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Legendary radio DJ Casey Kasem might not be buried in Oslo, Norway, after all.
After receiving a letter from Kasem's children asking for the Norwegian government to deny their stepmother's request to bury their father in Oslo, officials are consulting with legal advisers on their next course of action, a Norwegian government official told NBC News on Wednesday.
Jean Kasem, his wife of nearly 34 years, asked the Norway government on Aug. 7 to allow the burial in a letter in which she claimed she would be moving to Norway soon. She also said her husband "always said that Norway symbolizes peace and looks like heaven and I would like to respectfully fulfill his wishes."
But in light of letters the government received from Casey Kasem's children and friends, officials have decided to consult with attorneys and reconsider whether Casey Kasem's final resting place will be in Oslo, said the city's Managing Director of Funeral Service Wenche Elizabeth Madsen Eriksson. In the lettersto the Norwegian government, Kasem's relatives and friends — including his daughter, Kerri Kasem, and former Lieutenant Governor of California Mike Curb — stated the late DJ "always wanted to be buried in California," where he lived for 53 years.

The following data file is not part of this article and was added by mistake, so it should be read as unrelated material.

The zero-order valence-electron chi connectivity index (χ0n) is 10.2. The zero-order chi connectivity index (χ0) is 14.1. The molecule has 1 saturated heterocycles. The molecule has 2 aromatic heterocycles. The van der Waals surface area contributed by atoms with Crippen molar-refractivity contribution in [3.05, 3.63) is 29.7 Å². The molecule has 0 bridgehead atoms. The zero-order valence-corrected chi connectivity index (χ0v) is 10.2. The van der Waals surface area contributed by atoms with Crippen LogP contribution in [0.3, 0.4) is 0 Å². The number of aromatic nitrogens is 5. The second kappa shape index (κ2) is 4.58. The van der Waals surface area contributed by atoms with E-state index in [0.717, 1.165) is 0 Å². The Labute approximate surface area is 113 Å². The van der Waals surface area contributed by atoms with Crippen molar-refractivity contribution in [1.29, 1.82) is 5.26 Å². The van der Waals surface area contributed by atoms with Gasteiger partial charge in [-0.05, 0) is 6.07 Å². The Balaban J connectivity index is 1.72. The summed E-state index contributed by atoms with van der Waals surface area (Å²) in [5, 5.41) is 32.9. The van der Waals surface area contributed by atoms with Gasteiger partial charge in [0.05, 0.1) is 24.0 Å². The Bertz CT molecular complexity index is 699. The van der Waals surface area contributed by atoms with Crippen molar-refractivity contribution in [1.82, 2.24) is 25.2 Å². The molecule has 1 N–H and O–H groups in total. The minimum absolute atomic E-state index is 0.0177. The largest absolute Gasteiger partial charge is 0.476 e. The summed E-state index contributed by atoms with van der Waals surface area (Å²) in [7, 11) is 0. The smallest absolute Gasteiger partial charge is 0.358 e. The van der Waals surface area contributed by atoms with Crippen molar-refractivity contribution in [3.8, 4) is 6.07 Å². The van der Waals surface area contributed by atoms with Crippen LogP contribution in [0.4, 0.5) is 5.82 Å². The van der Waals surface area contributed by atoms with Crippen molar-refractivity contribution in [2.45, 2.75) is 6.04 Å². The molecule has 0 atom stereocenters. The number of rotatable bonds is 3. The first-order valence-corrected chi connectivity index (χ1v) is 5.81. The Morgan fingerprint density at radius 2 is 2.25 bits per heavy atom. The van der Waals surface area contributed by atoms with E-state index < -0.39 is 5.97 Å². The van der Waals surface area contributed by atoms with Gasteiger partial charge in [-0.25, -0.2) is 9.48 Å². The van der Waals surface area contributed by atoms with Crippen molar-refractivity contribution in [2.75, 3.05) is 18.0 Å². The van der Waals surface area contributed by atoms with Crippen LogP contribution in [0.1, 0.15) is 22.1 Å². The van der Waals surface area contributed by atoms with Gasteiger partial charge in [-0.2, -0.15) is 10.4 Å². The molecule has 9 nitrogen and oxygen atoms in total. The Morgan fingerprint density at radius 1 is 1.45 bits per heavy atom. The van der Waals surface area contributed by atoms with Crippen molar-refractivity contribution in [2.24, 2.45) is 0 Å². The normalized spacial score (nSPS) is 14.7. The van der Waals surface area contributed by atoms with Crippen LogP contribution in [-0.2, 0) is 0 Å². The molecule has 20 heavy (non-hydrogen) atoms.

Casey Kasem's children from his first marriage say Jean Kasem kept them from visiting or speaking to their father for nearly a year before his death. They also say their father always wanted to be buried in Forest Lawn in Glendale.
"We are looking at it once again to see if we made the right decision or not," Eriksson said. "The relatives are saying she has no ancestry in Norway — she does from Europe but not from Norway — and they say that she’s not going to move to Norway at all. They also said she has not been visiting him and doesn’t care about him at all. We don't know if it's true. We need to talk to our lawyers to do more research."
Kasem died in a Gig Harbor, Washington, hospital on June 15 after battling Lewy Body dementia. Jean Kasem moved his remains to Montreal, Canada last month, where she intended to bury him, according to Corey Gaffney, president of Gaffney Funeral Home.
Eriksson confirmed a report in VG, Norway's largest newspaper, that Casey Kasem's body arrived in Oslo last week. The issue will set a precedent in Norway, Eriksson said.
"We haven’t had any cases where there has been foreigners wanting to be buried in Norway, which are not Norwegian themselves or living in Norway. So this is a very special case for us, and there is no law saying we cannot accept foreigners to be buried in Norway. It’s up to us to accept it or not."
Norway officials hope to make a decision by next week. Jean Kasem has not let officials know when she intends to bury her husband.
"Even if the reason [Jean Kasem] gave us wasn’t right, we don’t necessarily have to reject it," Eriksson said. "Casey Kasem can still be buried in Norway. But we must consider the whole situation. We have to decide who is right here, and we might need more information."